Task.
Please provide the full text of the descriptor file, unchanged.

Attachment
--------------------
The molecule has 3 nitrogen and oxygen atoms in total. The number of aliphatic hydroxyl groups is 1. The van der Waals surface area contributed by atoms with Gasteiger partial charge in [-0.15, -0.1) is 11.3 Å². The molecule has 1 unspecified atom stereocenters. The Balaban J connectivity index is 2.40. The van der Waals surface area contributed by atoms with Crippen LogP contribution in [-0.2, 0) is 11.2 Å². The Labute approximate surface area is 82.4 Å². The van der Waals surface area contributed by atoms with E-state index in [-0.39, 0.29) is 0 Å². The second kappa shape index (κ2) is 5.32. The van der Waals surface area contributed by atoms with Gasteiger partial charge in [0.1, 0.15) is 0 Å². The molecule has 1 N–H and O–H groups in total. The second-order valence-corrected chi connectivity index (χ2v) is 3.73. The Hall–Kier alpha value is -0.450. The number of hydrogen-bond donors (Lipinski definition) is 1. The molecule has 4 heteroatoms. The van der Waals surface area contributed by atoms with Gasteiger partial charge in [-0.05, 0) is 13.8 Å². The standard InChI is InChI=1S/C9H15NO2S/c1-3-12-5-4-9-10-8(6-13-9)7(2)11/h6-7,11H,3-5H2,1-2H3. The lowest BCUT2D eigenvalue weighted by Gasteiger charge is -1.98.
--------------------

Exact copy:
The molecule has 3 nitrogen and oxygen atoms in total. The number of aliphatic hydroxyl groups is 1. The van der Waals surface area contributed by atoms with Gasteiger partial charge in [-0.15, -0.1) is 11.3 Å². The molecule has 1 unspecified atom stereocenters. The Balaban J connectivity index is 2.40. The van der Waals surface area contributed by atoms with Crippen LogP contribution in [-0.2, 0) is 11.2 Å². The Labute approximate surface area is 82.4 Å². The van der Waals surface area contributed by atoms with E-state index in [-0.39, 0.29) is 0 Å². The second kappa shape index (κ2) is 5.32. The van der Waals surface area contributed by atoms with Gasteiger partial charge in [0.1, 0.15) is 0 Å². The molecule has 1 N–H and O–H groups in total. The second-order valence-corrected chi connectivity index (χ2v) is 3.73. The Hall–Kier alpha value is -0.450. The number of hydrogen-bond donors (Lipinski definition) is 1. The molecule has 4 heteroatoms. The van der Waals surface area contributed by atoms with Gasteiger partial charge in [-0.05, 0) is 13.8 Å². The standard InChI is InChI=1S/C9H15NO2S/c1-3-12-5-4-9-10-8(6-13-9)7(2)11/h6-7,11H,3-5H2,1-2H3. The lowest BCUT2D eigenvalue weighted by Gasteiger charge is -1.98.